destroyed through processing and storing. The produce in stores that is grown
in foreign countries will contain much less nutrition and enzymes than veg­etables
and fruit that are grown locally or even better in the gar­den.

When
they are growing in your back yard they taste deli­cious and are high in
vitamins and minerals which many peo­ple are lacking in today as they are
depleted when the same vegetables are grown year after year in the same soil.
By making a compost heap you can have highly nutritious fertiliser for your
garden for free that will give you mineralised vegetables and fruit.

Growing your own also helps the planet in many ways
by reducing fossil fuels pro­duced by transporting fresh produce from various
countries to the supermarkets. i-laying a vegetable garden can give
you affordable fruit and vegetables that are organic and saves time and money
on frequent trips to the shops.

All
you need to start are some seeds, seed trays, com­post and water. You can even
buy vegetables from the garden centre that are slightly older and plant them
directly into the gar­den. Here are some vegetables and fruits that grow well
in Northern Ireland — potatoes, cabbage, beans, peas, beetroot, broccoli,
cour-gettes, carrots, bok choi, lettuce, cucumber, onions, garlic,
strawberries, blackcurrants, apples, gooseber­ries and many more.

Kale is an
especially nutri­tious vegetable that survives the winter and returns year
after year as does spinach. Even if you don’t have a garden or a big yard you
can container garden by putting them in a sunny spot or start a herb garden on
your kitchen windowsill (its possible to grow many peppers or toma­toes out of
one pot). Children especially love being involved in growing fruit and
vegetables and it benefits their health by helping them to get in touch with
nature and spend more time outside.

If
you are very busy why not have local, organic fruit and vegetables delivered to
your doorstep once a week?



Fruit and vegetables are key to health

Growing Veg Posted on Thu, September 12, 2013 15:49:26

KIM McCreery has worked in
the natural health industry for the last six years and is passionate about
nutrition and herbal remedies.

Increasing
the amount of raw fruits, vegetables, nuts and seeds in your diet is one of the
most effective ways to gain more energy, lose excess weight and improve the
condition of the skin, hair and nails.

These
foods that are raw contain more vitamins and minerals and are easier for the
stomach to digest than when they are cooked as cooking destroys the enzymes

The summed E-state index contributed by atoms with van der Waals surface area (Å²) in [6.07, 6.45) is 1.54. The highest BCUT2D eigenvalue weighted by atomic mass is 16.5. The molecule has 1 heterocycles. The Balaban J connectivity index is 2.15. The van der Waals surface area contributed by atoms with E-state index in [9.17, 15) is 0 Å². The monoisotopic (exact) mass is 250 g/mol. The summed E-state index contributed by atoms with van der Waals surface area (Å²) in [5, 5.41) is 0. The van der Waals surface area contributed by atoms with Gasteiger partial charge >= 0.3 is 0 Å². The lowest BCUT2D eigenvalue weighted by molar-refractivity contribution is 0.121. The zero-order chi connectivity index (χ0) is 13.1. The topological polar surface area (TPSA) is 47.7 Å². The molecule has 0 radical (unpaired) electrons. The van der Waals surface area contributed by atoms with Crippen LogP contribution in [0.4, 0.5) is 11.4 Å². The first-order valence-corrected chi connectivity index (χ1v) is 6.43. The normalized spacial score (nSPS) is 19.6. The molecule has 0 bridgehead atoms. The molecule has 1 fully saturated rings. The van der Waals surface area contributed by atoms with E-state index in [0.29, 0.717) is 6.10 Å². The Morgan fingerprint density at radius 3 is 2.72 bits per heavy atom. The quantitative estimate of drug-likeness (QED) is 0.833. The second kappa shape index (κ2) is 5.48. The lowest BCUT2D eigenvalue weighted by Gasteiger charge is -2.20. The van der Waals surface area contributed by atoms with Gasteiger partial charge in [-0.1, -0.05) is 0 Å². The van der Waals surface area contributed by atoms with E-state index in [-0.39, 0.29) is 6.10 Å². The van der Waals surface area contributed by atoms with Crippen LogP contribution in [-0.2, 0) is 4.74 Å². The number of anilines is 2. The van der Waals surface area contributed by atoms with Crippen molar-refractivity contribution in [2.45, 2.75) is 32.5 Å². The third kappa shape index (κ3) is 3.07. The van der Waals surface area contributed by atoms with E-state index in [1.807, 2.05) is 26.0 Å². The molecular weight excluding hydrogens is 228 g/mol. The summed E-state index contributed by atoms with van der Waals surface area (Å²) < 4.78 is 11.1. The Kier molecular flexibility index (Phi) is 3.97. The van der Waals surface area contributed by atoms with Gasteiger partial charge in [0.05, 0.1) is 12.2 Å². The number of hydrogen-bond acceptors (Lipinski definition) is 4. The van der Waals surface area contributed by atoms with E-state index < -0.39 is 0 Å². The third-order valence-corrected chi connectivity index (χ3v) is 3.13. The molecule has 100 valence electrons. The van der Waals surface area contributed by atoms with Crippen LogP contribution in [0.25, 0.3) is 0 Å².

which are what give us energy. This is one of the reasons why people feel
energised after eating an apple but tired after a Sunday dinner.

Here
are some good ways to incorpo­rate more raw foods into your diet: • Increasing
the amount of raw vegetables and salad in your diet such as carrots, cucumber,
watercress, rocket, lettuce and celery can make a big difference to a per­sons
weight pretty quickly. Avocados are very good for the health and go very nice­ly
with salads


Substituting sugar for fruit is a great way to deal with sugar cravings. Any
fruit is better than cane sugar but the best fruits for weight-loss are lemons,
raspberries, blueberries, strawberries, fresh figs, grape­fruit and ripe pears.
Avoid unripe fruit as this is more difficult for the stomach to digest.

• Raw unsalted nuts such as
almonds, brazils, walnuts and cashews are great as a snack or in salads or with
fruit at break­fast. Many people avoid nuts with the belief they make you put
on weight. However, the nuts are a great source of protein and contain
essential fats which are used by the nervous system and skin. It is sugar that
is converted to fat straight away but this has no nutrition and so is stored on
the body as excess fat.

• Making smoothies and juicing
are both brilliant ways to get the benefits of raw foods. If you have a blender
a lovely smoothie recipe is a handful of spinach, juice of half a lemon, a
small avocado or half a big one, and a ripe banana. Add some water and a bit of
good quality fruit juice and blend until you get the right con­sistency.
Spinach is the mildest green (and cucumbers) so although it looks green it
tastes like fruit.


A juicer is brilliant to have as when you juice fruit and vegetables all the
nutrition can get into your system very easily. You can juice any fruit or
vegetable although some juice better than others. Here’s a juice recipe;
cucumber, two carrots, two sticks of celery, half a lemon (peeled first) and an
apple. It’s important to add some water to your juice as it makes them less
sugary. Jacksons of Saintfield have an excellent juicer that is half price at the
moment as this is where I got mine.

Lastly,
it can really make a difference to use organic fruit and vegetables when you
are eating them raw as the pesticide is more harmful in conventionally grown
ones when they are uncooked. There are also more vitamins and minerals in organ­ic
produce and it tastes great. I sometimes drink unpasteurised goats milk which
has several health benefits over pasteurized cows milk like improving
digestion and the

skin. Although some people
eat raw fish and meat I really don’t recommend this as it increases the risk of
food poisoning.

If you would like to know more about raw
foods and health feel free to e-mail kimmccreery@live.co.uk.